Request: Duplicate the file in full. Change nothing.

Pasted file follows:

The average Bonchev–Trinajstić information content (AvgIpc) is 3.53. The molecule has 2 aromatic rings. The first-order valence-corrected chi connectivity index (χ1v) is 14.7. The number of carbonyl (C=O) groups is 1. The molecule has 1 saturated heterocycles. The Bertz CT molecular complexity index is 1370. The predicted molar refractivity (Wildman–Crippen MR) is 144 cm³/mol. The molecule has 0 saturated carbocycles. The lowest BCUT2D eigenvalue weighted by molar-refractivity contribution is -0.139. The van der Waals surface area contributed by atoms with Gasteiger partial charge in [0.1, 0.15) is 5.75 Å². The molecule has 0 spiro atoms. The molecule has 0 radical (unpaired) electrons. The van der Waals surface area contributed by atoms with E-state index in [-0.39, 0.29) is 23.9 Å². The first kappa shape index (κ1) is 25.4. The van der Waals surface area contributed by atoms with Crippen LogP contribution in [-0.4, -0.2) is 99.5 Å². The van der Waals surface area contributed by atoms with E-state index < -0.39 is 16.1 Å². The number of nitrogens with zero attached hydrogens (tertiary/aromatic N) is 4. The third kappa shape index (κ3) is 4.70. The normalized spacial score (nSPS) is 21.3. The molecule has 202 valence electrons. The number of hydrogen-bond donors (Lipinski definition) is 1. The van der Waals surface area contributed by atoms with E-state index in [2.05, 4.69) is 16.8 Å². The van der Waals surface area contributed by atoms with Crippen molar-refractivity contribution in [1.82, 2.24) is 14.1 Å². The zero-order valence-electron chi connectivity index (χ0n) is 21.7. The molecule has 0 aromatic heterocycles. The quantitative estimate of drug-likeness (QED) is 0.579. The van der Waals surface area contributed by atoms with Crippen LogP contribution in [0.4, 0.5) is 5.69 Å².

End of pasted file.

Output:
The average Bonchev–Trinajstić information content (AvgIpc) is 3.53. The molecule has 2 aromatic rings. The first-order valence-corrected chi connectivity index (χ1v) is 14.7. The number of carbonyl (C=O) groups is 1. The molecule has 1 saturated heterocycles. The Bertz CT molecular complexity index is 1370. The predicted molar refractivity (Wildman–Crippen MR) is 144 cm³/mol. The molecule has 0 saturated carbocycles. The lowest BCUT2D eigenvalue weighted by molar-refractivity contribution is -0.139. The van der Waals surface area contributed by atoms with Gasteiger partial charge in [0.1, 0.15) is 5.75 Å². The molecule has 0 spiro atoms. The molecule has 0 radical (unpaired) electrons. The van der Waals surface area contributed by atoms with E-state index in [-0.39, 0.29) is 23.9 Å². The first kappa shape index (κ1) is 25.4. The van der Waals surface area contributed by atoms with Crippen LogP contribution in [-0.4, -0.2) is 99.5 Å². The van der Waals surface area contributed by atoms with E-state index < -0.39 is 16.1 Å². The number of nitrogens with zero attached hydrogens (tertiary/aromatic N) is 4. The third kappa shape index (κ3) is 4.70. The normalized spacial score (nSPS) is 21.3. The molecule has 202 valence electrons. The number of hydrogen-bond donors (Lipinski definition) is 1. The van der Waals surface area contributed by atoms with E-state index in [2.05, 4.69) is 16.8 Å². The van der Waals surface area contributed by atoms with Crippen molar-refractivity contribution in [1.82, 2.24) is 14.1 Å². The zero-order valence-electron chi connectivity index (χ0n) is 21.7. The molecule has 0 aromatic heterocycles. The quantitative estimate of drug-likeness (QED) is 0.579. The van der Waals surface area contributed by atoms with Crippen LogP contribution in [0.4, 0.5) is 5.69 Å².